- "US Board on Geographic Names". United States Geological Survey. 2007-10-25. Retrieved 2008-01-31.
- "Hendersonville Census Data 2011" (Website). 2010 Census Results. U.S. Census Bureau, Population Division. September 18, 2011. Retrieved 2011-09-18.
- "US Gazetteer files: 2010, 2000, and 1990". United States Census Bureau. 2011-02-12. Retrieved 2011-04-23.
- "Census of Population and Housing: Decennial Censuses". United States Census Bureau. Retrieved 2012-03-04.
- "Incorporated Places and Minor Civil Divisions Datasets: Subcounty Resident Population Estimates: April 1, 2010 to July 1, 2012". Population Estimates. U.S. Census Bureau. Retrieved 11 December 2013.
- "About Sumner County Schools." Sumner County Schools. Retrieved on 12 September 2008.
- "Medical Examiner Makes Preliminary Ruling in Death of Gary Allan's Wife." CMT. October 25, 2004. Retrieved on December 8, 2008.
- "Duane Allen." The Oak Ridge Boys. Retrieved on December 8, 2008.
- "Young Buck’s Home Raided By Armed Federal Agents" WordOfSouth. August 4, 2010. Retrieved on August 10, 2010.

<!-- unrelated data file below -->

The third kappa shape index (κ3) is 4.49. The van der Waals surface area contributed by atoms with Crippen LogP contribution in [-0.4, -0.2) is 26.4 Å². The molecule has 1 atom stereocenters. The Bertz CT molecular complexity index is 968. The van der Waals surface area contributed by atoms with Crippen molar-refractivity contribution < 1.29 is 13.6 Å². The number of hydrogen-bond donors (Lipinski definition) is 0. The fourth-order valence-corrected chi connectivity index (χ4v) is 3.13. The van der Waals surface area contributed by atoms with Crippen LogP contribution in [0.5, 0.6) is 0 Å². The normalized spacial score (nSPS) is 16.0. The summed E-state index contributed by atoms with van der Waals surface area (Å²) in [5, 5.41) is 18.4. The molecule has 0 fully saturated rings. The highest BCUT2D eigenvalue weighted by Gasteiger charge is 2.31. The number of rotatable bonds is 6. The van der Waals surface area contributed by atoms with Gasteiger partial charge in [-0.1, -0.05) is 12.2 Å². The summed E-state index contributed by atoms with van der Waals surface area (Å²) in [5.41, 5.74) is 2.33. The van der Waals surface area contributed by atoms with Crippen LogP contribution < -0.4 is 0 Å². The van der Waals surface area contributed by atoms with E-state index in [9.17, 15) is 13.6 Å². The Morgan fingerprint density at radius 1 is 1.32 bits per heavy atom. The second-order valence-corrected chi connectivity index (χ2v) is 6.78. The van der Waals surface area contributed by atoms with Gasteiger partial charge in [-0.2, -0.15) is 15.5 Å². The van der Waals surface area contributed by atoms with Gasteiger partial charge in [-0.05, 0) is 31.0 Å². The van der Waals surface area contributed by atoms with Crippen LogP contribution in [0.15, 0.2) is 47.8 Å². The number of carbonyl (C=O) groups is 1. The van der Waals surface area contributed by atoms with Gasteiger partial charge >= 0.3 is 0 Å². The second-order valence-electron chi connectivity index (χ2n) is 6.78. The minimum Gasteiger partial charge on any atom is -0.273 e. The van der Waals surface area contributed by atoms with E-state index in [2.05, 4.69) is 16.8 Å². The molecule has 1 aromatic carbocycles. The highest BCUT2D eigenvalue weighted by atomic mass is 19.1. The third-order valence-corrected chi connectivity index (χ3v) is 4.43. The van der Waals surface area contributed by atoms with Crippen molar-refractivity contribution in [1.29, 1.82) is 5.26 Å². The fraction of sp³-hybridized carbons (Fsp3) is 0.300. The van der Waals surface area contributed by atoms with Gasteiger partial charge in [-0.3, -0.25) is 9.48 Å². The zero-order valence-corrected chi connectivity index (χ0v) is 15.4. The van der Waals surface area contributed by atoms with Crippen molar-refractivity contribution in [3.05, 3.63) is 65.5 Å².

- "Fire Destroys Johnny Cash's Hendersonville Home." WTVF. April 11, 2007. Retrieved on December 8, 2008.
- "Biography." William Lee Golden. Retrieved on December 8, 2008.
- "Former Tennessee State basketball coach Harold Hunter dies". The City Paper. 2013-03-07. Retrieved 2013-03-30.
- "Pacman May Turn To Pro Wrestling." WTVF. July 30, 2007. Retrieved on December 8, 2008.
- "Country star, Ronnie McDowell, brings donations to Vanderbilt Children’s Hospital." Vanderbilt University. June 15, 2004. Retrieved on December 16, 2008.
- "Shape Shifter." Nashville Scene. September 2002. Retrieved on December 16, 2008.
- "Roy Orbison." The Rock and Roll Hall of Fame and Museum. Retrieved on December 16, 2008.
- Streissguth, Michael. Johnny Cash: The Biography. Da Capo Press, 2006. 156. ISBN 0-306-81368-8
Media related to Hendersonville, Tennessee at Wikimedia Commons
- Hendersonville official city website
- The Hendersonville Public Library
- Hendersonville Chamber of Commerce